A significant section of South African women are still uninformed regarding cervix cancer. In a study conducted in 2002 in Durban, it was found that up to 65% of women did not have any knowledge about cervix cancer or a Papanicolaou (Pap) smear (Leeman, 2002). Also, although women may be aware of cancer of the cervix, not all are aware of the link between cervix cancer and sex (Waller, McCaffery, Nazroo & Wardel, 2005:265). Unfortunately, a woman's risk of cervix cancer may depend less on her own sexual behaviour than that of her male partner, as men can acquire penile HPV through other sexual contacts (Castellsague, Bosch & Munoz, 2003:S345).

Washing the genitalia infrequently during menstruation also increases the risk for cervical cancer (Herrero, Brinton, Reeves, Brenes, Tenorio, De Briton, Gaitan, Garcia & Rawls, 1990:380). In impoverished communities, menstruation is often poorly managed due to the lack of water, proper sanitation and affordable sanitary materials (Gichaga, 2000:6). In an Indian study conducted on menstrual practices, it was found that unhygienic practices are employed during menstruation, with old cloth mainly being used during menstruation (Drakshayani & Venka, 1994:139). Knowledge of the risks inherent in these practices may lead to changed behaviour.

Cancer of the cervix is largely preventable. A primary prevention approach is needed to promote a healthy lifestyle and behaviours that will minimise the risk of developing cervix cancer (Shephard, Weston, Persman & Napuli, 2000:CD001035). In order to develop health promotion intervention strategies aimed at the prevention of cervix cancer, it is necessary for the registered professional nurse to know and understand unsafe behaviours and the risk factors for cervix cancer.


Little is known about the hygiene practices during menstruation and sexual practices in high-risk communities in South Africa. The modern practice of engaging in sex during menses is associated with the development of sexual transmitted diseases such as chlamydia, gonorrhoea and HIV infection, which in turn are associated with cervix cancer (Ben-Noun, 2003:101). Sexual practices to enhance the pleasure of the male partner by drying the vagina with newspaper or snuff have been reported (Msiza, 2005) but not yet investigated.

To enable the Department of Nursing Science to develop and implement health promotion intervention strategies aimed at decreasing the risk of cervix cancer among Black women, the following question was posed: Are there inherent risk factors in the sexual and menstrual practices of Black women living in Tshwane, as well as in their level of knowledge and beliefs regarding cervix cancer, that may increase their risk of developing cervix cancer?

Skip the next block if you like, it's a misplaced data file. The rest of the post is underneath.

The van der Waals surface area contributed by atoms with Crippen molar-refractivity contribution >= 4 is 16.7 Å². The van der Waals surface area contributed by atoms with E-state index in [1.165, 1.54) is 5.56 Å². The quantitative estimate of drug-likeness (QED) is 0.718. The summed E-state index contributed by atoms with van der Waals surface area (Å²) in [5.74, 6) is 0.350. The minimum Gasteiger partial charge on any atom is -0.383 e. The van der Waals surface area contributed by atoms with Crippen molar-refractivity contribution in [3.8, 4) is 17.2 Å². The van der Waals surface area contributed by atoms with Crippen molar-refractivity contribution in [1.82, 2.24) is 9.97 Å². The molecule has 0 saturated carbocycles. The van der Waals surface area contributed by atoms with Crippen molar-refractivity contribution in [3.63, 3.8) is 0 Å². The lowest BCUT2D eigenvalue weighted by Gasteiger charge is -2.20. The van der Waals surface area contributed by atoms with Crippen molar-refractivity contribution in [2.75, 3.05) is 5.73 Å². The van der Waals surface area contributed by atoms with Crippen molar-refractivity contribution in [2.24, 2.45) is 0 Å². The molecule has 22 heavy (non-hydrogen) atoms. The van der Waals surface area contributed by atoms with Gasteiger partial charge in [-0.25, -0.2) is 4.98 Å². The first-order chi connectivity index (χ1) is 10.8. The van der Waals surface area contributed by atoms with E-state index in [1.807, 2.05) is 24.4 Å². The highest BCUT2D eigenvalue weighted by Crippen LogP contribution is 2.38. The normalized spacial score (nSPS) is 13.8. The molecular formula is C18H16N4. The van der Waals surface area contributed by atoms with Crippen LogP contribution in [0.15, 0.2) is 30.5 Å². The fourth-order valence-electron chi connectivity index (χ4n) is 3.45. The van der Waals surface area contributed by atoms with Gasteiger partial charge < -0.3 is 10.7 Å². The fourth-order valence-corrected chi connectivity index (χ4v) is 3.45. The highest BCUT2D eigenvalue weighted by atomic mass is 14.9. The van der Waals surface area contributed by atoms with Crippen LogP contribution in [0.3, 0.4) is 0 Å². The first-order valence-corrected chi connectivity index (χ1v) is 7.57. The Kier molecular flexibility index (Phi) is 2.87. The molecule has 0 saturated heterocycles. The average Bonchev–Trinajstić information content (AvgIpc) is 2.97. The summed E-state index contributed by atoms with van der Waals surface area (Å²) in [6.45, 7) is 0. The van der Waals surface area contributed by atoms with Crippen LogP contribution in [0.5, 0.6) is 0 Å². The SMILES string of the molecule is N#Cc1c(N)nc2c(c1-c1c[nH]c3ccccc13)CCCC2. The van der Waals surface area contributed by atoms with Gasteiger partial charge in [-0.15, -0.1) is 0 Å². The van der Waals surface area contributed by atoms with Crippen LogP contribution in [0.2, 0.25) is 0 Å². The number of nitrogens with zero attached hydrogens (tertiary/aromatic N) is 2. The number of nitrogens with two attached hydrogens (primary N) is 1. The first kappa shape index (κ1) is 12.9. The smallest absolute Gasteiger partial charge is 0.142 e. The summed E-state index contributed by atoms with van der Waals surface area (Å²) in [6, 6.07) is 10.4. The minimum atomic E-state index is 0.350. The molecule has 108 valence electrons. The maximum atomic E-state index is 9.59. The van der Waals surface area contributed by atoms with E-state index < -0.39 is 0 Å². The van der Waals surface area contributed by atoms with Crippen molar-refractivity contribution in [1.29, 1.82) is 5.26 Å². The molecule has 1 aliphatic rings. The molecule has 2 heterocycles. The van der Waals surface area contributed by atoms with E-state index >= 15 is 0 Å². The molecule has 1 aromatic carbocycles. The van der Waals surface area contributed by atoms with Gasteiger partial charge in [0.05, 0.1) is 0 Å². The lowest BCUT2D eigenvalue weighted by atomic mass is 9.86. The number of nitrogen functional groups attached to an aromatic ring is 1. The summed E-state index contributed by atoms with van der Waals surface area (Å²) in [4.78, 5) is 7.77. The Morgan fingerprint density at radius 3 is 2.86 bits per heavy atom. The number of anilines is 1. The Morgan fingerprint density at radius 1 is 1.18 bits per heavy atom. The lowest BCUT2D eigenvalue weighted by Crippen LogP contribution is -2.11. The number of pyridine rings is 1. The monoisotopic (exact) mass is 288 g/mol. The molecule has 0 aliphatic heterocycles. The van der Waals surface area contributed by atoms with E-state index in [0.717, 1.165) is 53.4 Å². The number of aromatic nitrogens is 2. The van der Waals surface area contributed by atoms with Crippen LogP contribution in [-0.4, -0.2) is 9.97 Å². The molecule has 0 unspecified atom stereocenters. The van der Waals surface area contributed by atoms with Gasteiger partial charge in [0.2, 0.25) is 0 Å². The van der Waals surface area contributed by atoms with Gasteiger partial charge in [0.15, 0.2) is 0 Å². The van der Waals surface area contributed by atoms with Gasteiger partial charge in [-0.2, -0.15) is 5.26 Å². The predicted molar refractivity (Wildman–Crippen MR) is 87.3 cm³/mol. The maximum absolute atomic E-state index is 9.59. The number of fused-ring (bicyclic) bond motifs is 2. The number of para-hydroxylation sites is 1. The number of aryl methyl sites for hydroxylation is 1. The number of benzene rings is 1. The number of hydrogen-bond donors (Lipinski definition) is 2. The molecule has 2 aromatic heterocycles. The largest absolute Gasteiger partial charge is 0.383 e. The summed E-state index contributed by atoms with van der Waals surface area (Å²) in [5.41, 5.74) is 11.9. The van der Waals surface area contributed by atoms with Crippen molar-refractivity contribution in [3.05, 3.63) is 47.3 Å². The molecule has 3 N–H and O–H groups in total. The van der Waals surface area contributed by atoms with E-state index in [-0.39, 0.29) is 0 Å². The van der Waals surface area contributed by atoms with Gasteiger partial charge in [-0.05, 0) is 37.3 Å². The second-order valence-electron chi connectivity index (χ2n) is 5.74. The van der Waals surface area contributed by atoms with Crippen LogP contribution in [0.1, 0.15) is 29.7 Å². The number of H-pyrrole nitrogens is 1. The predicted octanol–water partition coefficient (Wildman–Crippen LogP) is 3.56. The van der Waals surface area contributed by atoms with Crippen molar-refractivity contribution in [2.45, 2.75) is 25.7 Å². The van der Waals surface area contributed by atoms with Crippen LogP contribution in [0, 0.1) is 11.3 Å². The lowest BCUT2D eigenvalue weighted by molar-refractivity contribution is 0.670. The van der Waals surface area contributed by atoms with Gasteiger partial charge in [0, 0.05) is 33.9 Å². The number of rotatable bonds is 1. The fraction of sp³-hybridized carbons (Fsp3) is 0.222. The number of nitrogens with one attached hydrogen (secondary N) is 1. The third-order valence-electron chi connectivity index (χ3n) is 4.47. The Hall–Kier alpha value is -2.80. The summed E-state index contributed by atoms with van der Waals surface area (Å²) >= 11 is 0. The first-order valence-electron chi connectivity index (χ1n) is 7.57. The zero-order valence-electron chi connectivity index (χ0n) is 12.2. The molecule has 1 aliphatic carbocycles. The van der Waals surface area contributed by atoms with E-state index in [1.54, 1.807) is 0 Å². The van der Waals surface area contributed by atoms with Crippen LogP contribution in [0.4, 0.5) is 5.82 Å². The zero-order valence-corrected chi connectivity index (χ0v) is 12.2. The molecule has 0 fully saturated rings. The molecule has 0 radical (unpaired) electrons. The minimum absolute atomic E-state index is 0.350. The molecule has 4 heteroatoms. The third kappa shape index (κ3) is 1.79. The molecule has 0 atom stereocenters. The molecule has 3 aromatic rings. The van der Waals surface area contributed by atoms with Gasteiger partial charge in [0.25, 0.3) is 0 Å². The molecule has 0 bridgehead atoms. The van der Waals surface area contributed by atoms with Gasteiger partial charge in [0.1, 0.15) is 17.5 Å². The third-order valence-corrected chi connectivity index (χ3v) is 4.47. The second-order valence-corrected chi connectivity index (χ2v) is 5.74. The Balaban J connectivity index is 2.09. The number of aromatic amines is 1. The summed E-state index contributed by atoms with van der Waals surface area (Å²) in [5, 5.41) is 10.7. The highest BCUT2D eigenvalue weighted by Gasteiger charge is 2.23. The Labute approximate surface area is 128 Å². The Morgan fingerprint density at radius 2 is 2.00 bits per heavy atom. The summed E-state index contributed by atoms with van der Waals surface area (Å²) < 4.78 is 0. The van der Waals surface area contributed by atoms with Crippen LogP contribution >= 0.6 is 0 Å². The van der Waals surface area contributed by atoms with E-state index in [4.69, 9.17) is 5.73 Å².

The purpose of the study was to determine if there are inherent risk factors in the sexual and menstrual practices of Black women, as well as in their level of knowledge and their beliefs regarding cervix cancer, that may increase their risk of developing cervix cancer.


The Self-Care Deficit Nursing Theory developed by Dorothea Orem is one of the nursing theories commonly used in nursing practice (Berbiglia, 2006:255). Orem's self-care theory is based on the belief that all individuals have a need for self-care, and that nursing can assist the person to meet these self-care needs. Selfcare refers to the individual's power or learned ability to perform self-care and includes knowledge, skill and motivation to perform self-care actions to promote life, health and well-being as well as prevent disease and disability. Various factors can influence self-care, including the age of the person, health status, pattern and response to stimuli, and values and goals.

According to Orem (Berbiglia, 2006:255) a self-care deficit exists when a person is unable to meet personal self-care needs and the role of nursing is to give direct assistance to the person that is unable to perform self-care. Three action systems are described in which nurses assist individuals until self-care needs are met.

These systems are:

* Wholly compensatory, where the individual is not able to meet any needs and the nurse must meet all the care needs of the individual. The client's action is limited whilst the nursing action is intense as total care is provided.

* Partially compensatory, where the client is able to meet some care needs but still requires assistance form the nurse. The nurse's and the client's actions are shared and therefore the responsibility is shared.

* Supportive-educative, where the client is able to perform self-care but requires supportive education. The client's action is intense and supported by the nurse's action. The client is primarily responsible for personal health while the nurse acts as consultant (Edmond, 2003:65).